24 Oct Ensure You Meet Construction Regulations with Our Welfare Cabins
Welfare facilities on construction sites are now written into law and enforced. Staff must have the basics of hygiene, rest, and privacy when working at a job site. And this law goes further if the workers need to sleep and eat on-site.
Comfortable living conditions for on-site workers make a happier workforce and increased productivity.
Worker facilities, such as living quarters and areas to wash, reduce stress. And with less stress comes less absenteeism due to illness, and better health and safety records.
What are Construction Regulations?
CDM regulations have put welfare facilities on construction sites into the headlines. These provide for basic hygiene and privacy of site workers. These regulations look into the duration and remoteness of the project and the number of staff working on a project.
The client, and the contractor, are duty-bound to provide these facilities with a good standard of hygiene to compliment them. And these facilities must be a set distance from the main site and constructed before any other work to the project.
Lodgings and hygiene centres are a primary concern for the welfare facilities on construction sites. These buildings must enter into the planning phase. Additions or changes to the project should not affect these rest areas.
Welfare facilities on construction sites include but limited to:
- Washing Facilities
- Potable Water
- Changing Rooms and Lockers
- Rest Facilities
Toilets are a fundamental piece of site equipment that should be a priority. Toilets need to be in good working condition, with a way to wash the user’s hands after they have finished using it.
Toilets need to be an insufficient number to cater for the size of the crew and well ventilated. The waste needs dealing with in a way that preserves the hygiene of the site and any environmental concerns. These toilets must have lights that supply a decent illumination, inside and out.
The toilets also need a regular cleaning schedule to uphold the hygiene directive, which specifies that the units are clean and tidy. Men and women should have separate toilets where possible. If it is not possible to split genders, there must be a lock on the door to guarantee a level of privacy.
Subject to the isolation of the site and the workers’ duties, there are certain levels of washing facilities that workers must have access to.
The basics of them are:
- Clean running water; hot and cold.
- Cleaning agents such as soap, and in some cases, shampoo.
- A hygienic method of drying hands.
- A shower, if the nature of the work demands a greater level of cleaning after finishing a shift.
Again, these facilities should divide genders where possible. And where it is not possible, each facility must have a lock to secure a level of privacy.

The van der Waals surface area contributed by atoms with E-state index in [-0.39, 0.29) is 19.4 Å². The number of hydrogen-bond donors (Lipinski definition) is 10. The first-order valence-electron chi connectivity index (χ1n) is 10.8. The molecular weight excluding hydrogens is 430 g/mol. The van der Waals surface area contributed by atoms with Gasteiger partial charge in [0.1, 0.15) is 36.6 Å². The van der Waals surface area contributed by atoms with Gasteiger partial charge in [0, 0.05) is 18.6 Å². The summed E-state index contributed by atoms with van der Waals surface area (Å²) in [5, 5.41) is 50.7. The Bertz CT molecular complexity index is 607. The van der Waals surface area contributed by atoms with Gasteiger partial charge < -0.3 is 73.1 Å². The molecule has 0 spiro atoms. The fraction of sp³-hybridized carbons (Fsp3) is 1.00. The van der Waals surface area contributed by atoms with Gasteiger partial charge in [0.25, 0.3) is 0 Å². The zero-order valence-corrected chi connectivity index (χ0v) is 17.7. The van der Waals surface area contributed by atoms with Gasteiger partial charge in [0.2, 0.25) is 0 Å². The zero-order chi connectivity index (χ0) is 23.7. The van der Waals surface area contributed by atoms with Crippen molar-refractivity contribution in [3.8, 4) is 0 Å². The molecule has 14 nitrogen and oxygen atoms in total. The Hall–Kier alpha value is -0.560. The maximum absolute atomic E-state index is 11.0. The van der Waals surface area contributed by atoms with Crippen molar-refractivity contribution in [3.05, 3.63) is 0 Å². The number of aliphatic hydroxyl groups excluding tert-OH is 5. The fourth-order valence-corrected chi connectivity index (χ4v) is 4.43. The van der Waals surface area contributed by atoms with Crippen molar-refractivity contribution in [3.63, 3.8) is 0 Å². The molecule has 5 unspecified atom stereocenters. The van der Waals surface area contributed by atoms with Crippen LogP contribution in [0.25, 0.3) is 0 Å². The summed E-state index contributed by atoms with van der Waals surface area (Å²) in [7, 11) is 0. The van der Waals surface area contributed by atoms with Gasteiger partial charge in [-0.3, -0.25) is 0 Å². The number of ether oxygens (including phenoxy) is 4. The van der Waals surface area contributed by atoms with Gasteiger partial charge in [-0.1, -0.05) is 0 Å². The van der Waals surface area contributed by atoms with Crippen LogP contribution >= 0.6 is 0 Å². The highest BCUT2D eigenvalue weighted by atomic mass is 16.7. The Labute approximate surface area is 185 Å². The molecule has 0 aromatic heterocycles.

There must be an adequate level of safe drinking water on-site that is easy for all workers to access. The water, and the vessel that supplies it, must stay clean and free from contaminants. Workers must have access to a sanitary way of drinking the water, such as disposable cups.
Drinking water from a jet is an alternative way of supplying drinking water without supplying cups. But, for water fountains, the supply needs regular checking, and the machine kept hygienic. Another one of many vital welfare facilities on construction sites.
Changing Rooms and Lockers
Some workers need to change into safety clothing, which is not allowed to leave the site. If this is the case, workers must a place that they can change into these clothes, while leaving their normal clothes at the facility.
Workers also need privacy to change and a place to store personal effects in a secure fashion. And when it comes time to get back into their clothes, there should be a place where the work clothes can air and dry.
There are statutory timelines of when workers need to take breaks and rest periods. In these rest periods, there should be an area with enough seating and eating space to accommodate an average-sized team.
These rest areas need to stay clear and clean, with heating supplied if needed. And there should be either a way for workers to make food and hot water or give them access to a caterer. When working in remote locations, sleeping facilities of the same standards will need erecting.
Why do We Need Health and Safety Regulations on Construction Sites?
The reasons are two-fold:
Hygiene and basic amenities for sanitation will reduce the likelihood of disease and illness spreading around a site. Sickness can lead to more accidents and higher levels of absenteeism.
- A happy worker will have more energy and focus; average production levels will increase, and the project times decrease. And if the worker does not need to leave a site to reach these requirements, there is less time wasted on travelling to a place that can.
- These regulations are in place to meet the construction site rules and regulations. But the CDM guidelines are an advantage to those employers that make them available to their employees.
EasyCabin supplies premium hygiene and resting solutions for construction sites and even events.
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